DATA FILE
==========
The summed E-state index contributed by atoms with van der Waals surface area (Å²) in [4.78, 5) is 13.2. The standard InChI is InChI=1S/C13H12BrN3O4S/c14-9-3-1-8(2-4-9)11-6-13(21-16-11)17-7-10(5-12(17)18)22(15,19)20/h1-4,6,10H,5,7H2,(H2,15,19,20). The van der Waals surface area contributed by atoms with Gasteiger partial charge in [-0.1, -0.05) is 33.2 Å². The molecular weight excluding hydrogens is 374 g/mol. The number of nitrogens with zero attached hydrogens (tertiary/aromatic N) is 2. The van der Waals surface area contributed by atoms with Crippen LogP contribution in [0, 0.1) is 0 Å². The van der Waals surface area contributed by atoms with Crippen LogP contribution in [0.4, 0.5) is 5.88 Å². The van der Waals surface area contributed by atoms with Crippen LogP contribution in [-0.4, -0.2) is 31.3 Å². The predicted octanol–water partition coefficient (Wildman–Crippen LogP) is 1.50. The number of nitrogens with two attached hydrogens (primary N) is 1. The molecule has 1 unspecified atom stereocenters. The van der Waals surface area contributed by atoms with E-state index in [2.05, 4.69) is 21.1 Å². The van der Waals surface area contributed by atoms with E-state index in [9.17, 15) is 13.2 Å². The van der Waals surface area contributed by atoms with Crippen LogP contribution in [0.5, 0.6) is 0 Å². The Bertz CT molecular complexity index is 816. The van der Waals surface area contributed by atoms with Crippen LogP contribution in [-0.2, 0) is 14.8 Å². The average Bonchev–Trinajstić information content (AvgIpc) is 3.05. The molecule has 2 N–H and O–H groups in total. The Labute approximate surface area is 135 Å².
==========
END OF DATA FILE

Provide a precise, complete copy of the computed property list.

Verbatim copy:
The summed E-state index contributed by atoms with van der Waals surface area (Å²) in [4.78, 5) is 13.2. The standard InChI is InChI=1S/C13H12BrN3O4S/c14-9-3-1-8(2-4-9)11-6-13(21-16-11)17-7-10(5-12(17)18)22(15,19)20/h1-4,6,10H,5,7H2,(H2,15,19,20). The van der Waals surface area contributed by atoms with Gasteiger partial charge in [-0.1, -0.05) is 33.2 Å². The molecular weight excluding hydrogens is 374 g/mol. The number of nitrogens with zero attached hydrogens (tertiary/aromatic N) is 2. The van der Waals surface area contributed by atoms with Crippen LogP contribution in [0, 0.1) is 0 Å². The van der Waals surface area contributed by atoms with Crippen LogP contribution in [0.4, 0.5) is 5.88 Å². The van der Waals surface area contributed by atoms with Crippen LogP contribution in [-0.4, -0.2) is 31.3 Å². The predicted octanol–water partition coefficient (Wildman–Crippen LogP) is 1.50. The number of nitrogens with two attached hydrogens (primary N) is 1. The molecule has 1 unspecified atom stereocenters. The van der Waals surface area contributed by atoms with E-state index in [2.05, 4.69) is 21.1 Å². The van der Waals surface area contributed by atoms with E-state index in [9.17, 15) is 13.2 Å². The van der Waals surface area contributed by atoms with Crippen LogP contribution in [0.5, 0.6) is 0 Å². The Bertz CT molecular complexity index is 816. The van der Waals surface area contributed by atoms with Crippen LogP contribution in [-0.2, 0) is 14.8 Å². The average Bonchev–Trinajstić information content (AvgIpc) is 3.05. The molecule has 2 N–H and O–H groups in total. The Labute approximate surface area is 135 Å².